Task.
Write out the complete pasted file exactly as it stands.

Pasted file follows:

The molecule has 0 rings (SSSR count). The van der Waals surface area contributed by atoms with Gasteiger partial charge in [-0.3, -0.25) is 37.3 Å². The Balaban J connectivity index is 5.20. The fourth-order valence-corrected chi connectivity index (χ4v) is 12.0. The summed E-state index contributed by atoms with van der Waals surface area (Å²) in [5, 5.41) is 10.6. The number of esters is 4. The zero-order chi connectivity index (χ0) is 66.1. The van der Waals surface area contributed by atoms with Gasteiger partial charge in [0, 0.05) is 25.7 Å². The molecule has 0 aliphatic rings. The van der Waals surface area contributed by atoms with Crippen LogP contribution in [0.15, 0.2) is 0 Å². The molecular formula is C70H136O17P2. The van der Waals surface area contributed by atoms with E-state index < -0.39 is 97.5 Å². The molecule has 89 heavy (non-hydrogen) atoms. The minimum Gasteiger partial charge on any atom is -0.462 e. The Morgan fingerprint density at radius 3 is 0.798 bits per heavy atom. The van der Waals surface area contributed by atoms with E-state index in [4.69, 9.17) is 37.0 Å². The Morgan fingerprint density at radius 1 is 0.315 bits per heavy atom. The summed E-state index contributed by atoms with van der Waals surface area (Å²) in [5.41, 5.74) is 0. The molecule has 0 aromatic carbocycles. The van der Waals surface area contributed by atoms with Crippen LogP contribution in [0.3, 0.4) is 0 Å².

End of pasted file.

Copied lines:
The molecule has 0 rings (SSSR count). The van der Waals surface area contributed by atoms with Gasteiger partial charge in [-0.3, -0.25) is 37.3 Å². The Balaban J connectivity index is 5.20. The fourth-order valence-corrected chi connectivity index (χ4v) is 12.0. The summed E-state index contributed by atoms with van der Waals surface area (Å²) in [5, 5.41) is 10.6. The number of esters is 4. The zero-order chi connectivity index (χ0) is 66.1. The van der Waals surface area contributed by atoms with Gasteiger partial charge in [0, 0.05) is 25.7 Å². The molecule has 0 aliphatic rings. The van der Waals surface area contributed by atoms with Crippen LogP contribution in [0.15, 0.2) is 0 Å². The molecular formula is C70H136O17P2. The van der Waals surface area contributed by atoms with E-state index < -0.39 is 97.5 Å². The molecule has 89 heavy (non-hydrogen) atoms. The minimum Gasteiger partial charge on any atom is -0.462 e. The Morgan fingerprint density at radius 3 is 0.798 bits per heavy atom. The van der Waals surface area contributed by atoms with E-state index in [4.69, 9.17) is 37.0 Å². The Morgan fingerprint density at radius 1 is 0.315 bits per heavy atom. The summed E-state index contributed by atoms with van der Waals surface area (Å²) in [5.41, 5.74) is 0. The molecule has 0 aromatic carbocycles. The van der Waals surface area contributed by atoms with Crippen LogP contribution in [0.3, 0.4) is 0 Å².